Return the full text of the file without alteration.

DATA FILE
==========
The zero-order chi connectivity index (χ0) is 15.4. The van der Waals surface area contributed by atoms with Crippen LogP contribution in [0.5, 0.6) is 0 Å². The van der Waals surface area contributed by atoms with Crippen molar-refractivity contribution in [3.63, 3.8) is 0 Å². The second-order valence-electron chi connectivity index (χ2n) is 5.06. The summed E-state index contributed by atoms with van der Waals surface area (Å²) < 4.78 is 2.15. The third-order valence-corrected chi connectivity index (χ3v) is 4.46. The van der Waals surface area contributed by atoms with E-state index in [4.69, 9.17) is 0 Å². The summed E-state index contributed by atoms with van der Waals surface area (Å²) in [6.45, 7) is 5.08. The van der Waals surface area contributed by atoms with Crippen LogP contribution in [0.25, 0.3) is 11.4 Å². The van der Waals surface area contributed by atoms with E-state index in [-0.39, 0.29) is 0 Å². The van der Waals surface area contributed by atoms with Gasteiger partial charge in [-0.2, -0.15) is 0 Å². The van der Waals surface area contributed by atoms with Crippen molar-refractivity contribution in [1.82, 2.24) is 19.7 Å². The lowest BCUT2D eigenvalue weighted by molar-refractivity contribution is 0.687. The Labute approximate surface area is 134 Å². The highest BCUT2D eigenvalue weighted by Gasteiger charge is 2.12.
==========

The zero-order chi connectivity index (χ0) is 15.4. The van der Waals surface area contributed by atoms with Crippen LogP contribution in [0.5, 0.6) is 0 Å². The van der Waals surface area contributed by atoms with Crippen molar-refractivity contribution in [3.63, 3.8) is 0 Å². The second-order valence-electron chi connectivity index (χ2n) is 5.06. The summed E-state index contributed by atoms with van der Waals surface area (Å²) < 4.78 is 2.15. The third-order valence-corrected chi connectivity index (χ3v) is 4.46. The van der Waals surface area contributed by atoms with E-state index in [4.69, 9.17) is 0 Å². The summed E-state index contributed by atoms with van der Waals surface area (Å²) in [6.45, 7) is 5.08. The van der Waals surface area contributed by atoms with Crippen LogP contribution in [0.25, 0.3) is 11.4 Å². The van der Waals surface area contributed by atoms with E-state index in [-0.39, 0.29) is 0 Å². The van der Waals surface area contributed by atoms with Gasteiger partial charge in [-0.2, -0.15) is 0 Å². The van der Waals surface area contributed by atoms with Crippen molar-refractivity contribution in [1.82, 2.24) is 19.7 Å². The lowest BCUT2D eigenvalue weighted by molar-refractivity contribution is 0.687. The Labute approximate surface area is 134 Å². The highest BCUT2D eigenvalue weighted by Gasteiger charge is 2.12.